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Our War: Sailor rode storm out in Okinawa

Neil Scheibel in camp during World War II.
Neil Scheibel in camp during World War II.

Neil Scheibel got to Okinawa just before the end of World War II and just in time for a typhoon.

Scheibel was an aviation electrician in the U.S. Navy, part of Combat Aircraft Service Unit, Fighter, 3. He arrived on July 4, 1945, the Japanese surrendered on Aug. 15 and Typhoon Louise hit on Oct. 9.

"There was an ammo dump built into the hillside near the beach. We were packed in there. All we did was sat and talked about it being over," said Scheibel, who said there was little light in the bunker. "There was lots of rain, and it was so windy, our flag pole was bent to the ground."

Their tents were gone. The quonset hut that housed their shop was gone. The Patrol Bomber, Martin airplanes they fixed--called PBMs--were turned over and scattered. Out in the Okinawa bay, 12 ships were sunk, 222 were grounded.

And there were about 100 U.S. Navy personnel hurt and 36 killed.

Scheibel was drafted in July 1943, was in training for the next year and then was assigned to the combat service unit in October 1944 at Naval Air Station San Diego. They left for Okinawa in May 1945.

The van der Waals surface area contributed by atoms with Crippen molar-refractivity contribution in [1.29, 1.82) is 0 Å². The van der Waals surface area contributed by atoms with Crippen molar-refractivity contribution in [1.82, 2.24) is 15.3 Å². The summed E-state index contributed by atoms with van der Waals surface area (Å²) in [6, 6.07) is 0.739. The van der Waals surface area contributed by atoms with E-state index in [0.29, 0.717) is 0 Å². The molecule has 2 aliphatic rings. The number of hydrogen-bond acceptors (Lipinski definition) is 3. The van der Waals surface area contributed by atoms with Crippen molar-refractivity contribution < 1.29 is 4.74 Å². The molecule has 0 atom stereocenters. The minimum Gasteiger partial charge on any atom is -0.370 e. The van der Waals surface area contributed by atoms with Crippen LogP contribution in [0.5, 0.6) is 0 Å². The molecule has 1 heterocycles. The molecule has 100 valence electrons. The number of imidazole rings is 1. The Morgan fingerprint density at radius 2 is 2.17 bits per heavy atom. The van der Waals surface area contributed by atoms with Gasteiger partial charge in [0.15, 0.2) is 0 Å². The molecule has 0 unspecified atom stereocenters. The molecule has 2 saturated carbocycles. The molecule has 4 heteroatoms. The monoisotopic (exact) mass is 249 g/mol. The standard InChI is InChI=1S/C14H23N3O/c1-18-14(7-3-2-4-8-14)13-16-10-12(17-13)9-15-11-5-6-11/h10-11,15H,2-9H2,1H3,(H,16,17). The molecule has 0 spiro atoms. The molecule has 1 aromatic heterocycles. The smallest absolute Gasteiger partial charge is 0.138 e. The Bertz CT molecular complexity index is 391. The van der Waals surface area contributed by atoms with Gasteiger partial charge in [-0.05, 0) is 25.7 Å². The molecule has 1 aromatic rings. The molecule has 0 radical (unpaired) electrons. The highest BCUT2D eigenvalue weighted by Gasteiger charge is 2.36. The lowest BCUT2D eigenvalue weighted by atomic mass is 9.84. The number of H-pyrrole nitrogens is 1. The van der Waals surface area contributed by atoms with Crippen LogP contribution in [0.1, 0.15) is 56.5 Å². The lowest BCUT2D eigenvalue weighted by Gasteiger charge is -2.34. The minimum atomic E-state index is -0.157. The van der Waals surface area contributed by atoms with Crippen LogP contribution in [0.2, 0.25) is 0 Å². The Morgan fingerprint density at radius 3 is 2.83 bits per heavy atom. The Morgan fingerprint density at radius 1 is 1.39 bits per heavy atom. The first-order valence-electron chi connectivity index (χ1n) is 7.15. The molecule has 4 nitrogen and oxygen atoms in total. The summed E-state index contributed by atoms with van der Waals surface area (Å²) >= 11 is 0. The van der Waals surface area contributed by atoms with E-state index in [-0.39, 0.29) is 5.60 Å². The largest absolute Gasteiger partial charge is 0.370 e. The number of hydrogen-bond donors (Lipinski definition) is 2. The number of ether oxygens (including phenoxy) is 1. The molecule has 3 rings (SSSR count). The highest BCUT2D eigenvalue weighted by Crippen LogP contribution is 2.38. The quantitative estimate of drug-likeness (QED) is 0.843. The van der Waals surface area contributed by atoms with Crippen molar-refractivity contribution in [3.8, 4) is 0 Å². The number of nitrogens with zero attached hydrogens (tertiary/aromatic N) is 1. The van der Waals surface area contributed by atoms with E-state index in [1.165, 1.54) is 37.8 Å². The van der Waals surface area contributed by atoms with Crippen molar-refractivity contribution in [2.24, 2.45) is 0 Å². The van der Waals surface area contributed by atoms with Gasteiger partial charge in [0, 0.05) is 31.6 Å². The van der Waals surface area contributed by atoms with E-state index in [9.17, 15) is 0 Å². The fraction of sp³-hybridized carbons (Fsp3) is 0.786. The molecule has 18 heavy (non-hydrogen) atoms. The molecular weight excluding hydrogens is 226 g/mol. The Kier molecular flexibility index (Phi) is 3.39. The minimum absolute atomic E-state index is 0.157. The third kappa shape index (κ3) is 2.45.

Their troop ship took 50 days to make the journey, breaking down twice.

"When we broke down, we were out there all by ourselves. We were sitting ducks," he said.

They were towed in to Pearl Harbor for repairs the first time and limped to Eniwetok the second time.

Once in Okinawa, it was life in a tent until they got quonset huts up and more permanent facilities. They even had an outdoor movie amphitheater.

"Most every night when the movie was about to start, there'd be a raid, and they'd have to keep the screen dark. At first we'd jump into a foxhole. Then it got to be old stuff and we'd just sit there -- the Japs were headed for a different part of the island," Scheibel said.

On VJ Day, the unit celebrated in the usual way. They drank so many cans of beer they were able to spell out the unit name and the event with empties.

The end of the war also gave them some Sundays free to take a Jeep and see the tropical island. They posed next to a B-29 and visited a Marine cemetery.

"So many crosses, and I don't know if that was the only cemetery," he said.

The war gave Scheibel a trade. He worked for Century Electric and then Southwestern Bell for 38 years, retiring when AT&T broke up.

He married the girl he met at the Catholic Youth Organization meetings at St. Luke's Catholic Church in Belleville. Georgette Roth came to the area from Arkansas, seeking work in St. Louis. She stayed with her aunt after her uncle, Irvin Fries, was killed in the war.

Georgette and Neil Scheibel married after the war, had two boys and two girls. They still live in Belleville. Neil is now 82.

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